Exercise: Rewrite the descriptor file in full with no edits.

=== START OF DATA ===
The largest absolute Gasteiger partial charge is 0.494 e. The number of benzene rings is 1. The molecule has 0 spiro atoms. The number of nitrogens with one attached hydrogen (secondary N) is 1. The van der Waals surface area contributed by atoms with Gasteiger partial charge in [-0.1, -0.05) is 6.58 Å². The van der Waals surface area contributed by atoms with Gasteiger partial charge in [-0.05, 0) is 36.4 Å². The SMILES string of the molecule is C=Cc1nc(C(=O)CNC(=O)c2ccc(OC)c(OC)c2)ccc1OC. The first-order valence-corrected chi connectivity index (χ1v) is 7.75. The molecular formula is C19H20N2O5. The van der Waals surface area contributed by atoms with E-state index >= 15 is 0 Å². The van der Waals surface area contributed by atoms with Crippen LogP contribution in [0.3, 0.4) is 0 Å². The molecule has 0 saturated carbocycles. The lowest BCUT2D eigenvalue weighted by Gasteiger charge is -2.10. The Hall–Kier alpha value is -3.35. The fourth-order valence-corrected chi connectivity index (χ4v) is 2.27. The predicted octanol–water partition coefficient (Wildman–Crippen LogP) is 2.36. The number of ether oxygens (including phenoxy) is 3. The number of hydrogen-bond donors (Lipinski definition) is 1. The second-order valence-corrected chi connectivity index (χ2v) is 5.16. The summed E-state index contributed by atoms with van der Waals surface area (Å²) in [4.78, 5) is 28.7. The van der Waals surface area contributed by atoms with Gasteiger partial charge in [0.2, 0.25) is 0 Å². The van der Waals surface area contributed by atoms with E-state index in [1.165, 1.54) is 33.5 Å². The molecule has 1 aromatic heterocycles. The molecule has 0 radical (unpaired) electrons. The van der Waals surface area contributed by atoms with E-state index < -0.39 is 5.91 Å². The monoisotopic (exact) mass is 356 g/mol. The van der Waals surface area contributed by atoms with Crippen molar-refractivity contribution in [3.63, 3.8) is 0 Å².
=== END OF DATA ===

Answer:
The largest absolute Gasteiger partial charge is 0.494 e. The number of benzene rings is 1. The molecule has 0 spiro atoms. The number of nitrogens with one attached hydrogen (secondary N) is 1. The van der Waals surface area contributed by atoms with Gasteiger partial charge in [-0.1, -0.05) is 6.58 Å². The van der Waals surface area contributed by atoms with Gasteiger partial charge in [-0.05, 0) is 36.4 Å². The SMILES string of the molecule is C=Cc1nc(C(=O)CNC(=O)c2ccc(OC)c(OC)c2)ccc1OC. The first-order valence-corrected chi connectivity index (χ1v) is 7.75. The molecular formula is C19H20N2O5. The van der Waals surface area contributed by atoms with E-state index >= 15 is 0 Å². The van der Waals surface area contributed by atoms with Crippen LogP contribution in [0.3, 0.4) is 0 Å². The molecule has 0 saturated carbocycles. The lowest BCUT2D eigenvalue weighted by Gasteiger charge is -2.10. The Hall–Kier alpha value is -3.35. The fourth-order valence-corrected chi connectivity index (χ4v) is 2.27. The predicted octanol–water partition coefficient (Wildman–Crippen LogP) is 2.36. The number of ether oxygens (including phenoxy) is 3. The number of hydrogen-bond donors (Lipinski definition) is 1. The second-order valence-corrected chi connectivity index (χ2v) is 5.16. The summed E-state index contributed by atoms with van der Waals surface area (Å²) in [4.78, 5) is 28.7. The van der Waals surface area contributed by atoms with Gasteiger partial charge in [0.2, 0.25) is 0 Å². The van der Waals surface area contributed by atoms with E-state index in [1.165, 1.54) is 33.5 Å². The molecule has 1 aromatic heterocycles. The molecule has 0 radical (unpaired) electrons. The van der Waals surface area contributed by atoms with E-state index < -0.39 is 5.91 Å². The monoisotopic (exact) mass is 356 g/mol. The van der Waals surface area contributed by atoms with Crippen molar-refractivity contribution in [3.63, 3.8) is 0 Å².